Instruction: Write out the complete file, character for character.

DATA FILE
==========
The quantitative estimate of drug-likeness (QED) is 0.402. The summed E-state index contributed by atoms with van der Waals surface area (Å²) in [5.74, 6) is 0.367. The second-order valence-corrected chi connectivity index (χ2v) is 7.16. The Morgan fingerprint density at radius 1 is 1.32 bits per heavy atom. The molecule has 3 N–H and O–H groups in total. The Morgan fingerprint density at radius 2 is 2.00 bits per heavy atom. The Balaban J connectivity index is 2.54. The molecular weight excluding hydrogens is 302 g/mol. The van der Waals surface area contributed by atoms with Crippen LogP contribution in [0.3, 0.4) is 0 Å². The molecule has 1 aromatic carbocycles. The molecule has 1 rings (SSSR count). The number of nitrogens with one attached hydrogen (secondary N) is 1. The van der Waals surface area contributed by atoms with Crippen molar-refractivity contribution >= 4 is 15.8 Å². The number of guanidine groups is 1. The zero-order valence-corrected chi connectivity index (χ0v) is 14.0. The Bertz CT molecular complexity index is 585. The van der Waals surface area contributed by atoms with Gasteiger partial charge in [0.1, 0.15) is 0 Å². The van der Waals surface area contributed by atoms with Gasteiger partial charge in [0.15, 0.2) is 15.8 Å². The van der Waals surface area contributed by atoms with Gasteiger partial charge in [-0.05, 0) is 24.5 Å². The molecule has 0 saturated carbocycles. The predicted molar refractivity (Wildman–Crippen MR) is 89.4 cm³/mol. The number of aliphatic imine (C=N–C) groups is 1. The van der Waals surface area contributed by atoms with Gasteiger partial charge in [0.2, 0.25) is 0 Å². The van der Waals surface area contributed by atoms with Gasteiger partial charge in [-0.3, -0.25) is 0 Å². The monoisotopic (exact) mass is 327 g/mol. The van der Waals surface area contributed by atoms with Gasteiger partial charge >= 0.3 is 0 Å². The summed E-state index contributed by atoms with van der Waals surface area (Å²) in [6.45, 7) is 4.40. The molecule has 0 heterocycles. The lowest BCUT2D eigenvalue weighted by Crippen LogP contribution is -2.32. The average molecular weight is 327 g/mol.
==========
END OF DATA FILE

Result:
The quantitative estimate of drug-likeness (QED) is 0.402. The summed E-state index contributed by atoms with van der Waals surface area (Å²) in [5.74, 6) is 0.367. The second-order valence-corrected chi connectivity index (χ2v) is 7.16. The Morgan fingerprint density at radius 1 is 1.32 bits per heavy atom. The molecule has 3 N–H and O–H groups in total. The Morgan fingerprint density at radius 2 is 2.00 bits per heavy atom. The Balaban J connectivity index is 2.54. The molecular weight excluding hydrogens is 302 g/mol. The van der Waals surface area contributed by atoms with Crippen LogP contribution in [0.3, 0.4) is 0 Å². The molecule has 1 aromatic carbocycles. The molecule has 1 rings (SSSR count). The number of nitrogens with one attached hydrogen (secondary N) is 1. The van der Waals surface area contributed by atoms with Crippen molar-refractivity contribution >= 4 is 15.8 Å². The number of guanidine groups is 1. The zero-order valence-corrected chi connectivity index (χ0v) is 14.0. The Bertz CT molecular complexity index is 585. The van der Waals surface area contributed by atoms with Gasteiger partial charge in [0.1, 0.15) is 0 Å². The van der Waals surface area contributed by atoms with Gasteiger partial charge in [0.15, 0.2) is 15.8 Å². The van der Waals surface area contributed by atoms with Gasteiger partial charge in [-0.05, 0) is 24.5 Å². The molecule has 0 saturated carbocycles. The predicted molar refractivity (Wildman–Crippen MR) is 89.4 cm³/mol. The number of aliphatic imine (C=N–C) groups is 1. The van der Waals surface area contributed by atoms with Gasteiger partial charge in [0.2, 0.25) is 0 Å². The van der Waals surface area contributed by atoms with Gasteiger partial charge in [-0.3, -0.25) is 0 Å². The monoisotopic (exact) mass is 327 g/mol. The van der Waals surface area contributed by atoms with Gasteiger partial charge >= 0.3 is 0 Å². The summed E-state index contributed by atoms with van der Waals surface area (Å²) in [6.45, 7) is 4.40. The molecule has 0 heterocycles. The lowest BCUT2D eigenvalue weighted by Crippen LogP contribution is -2.32. The average molecular weight is 327 g/mol.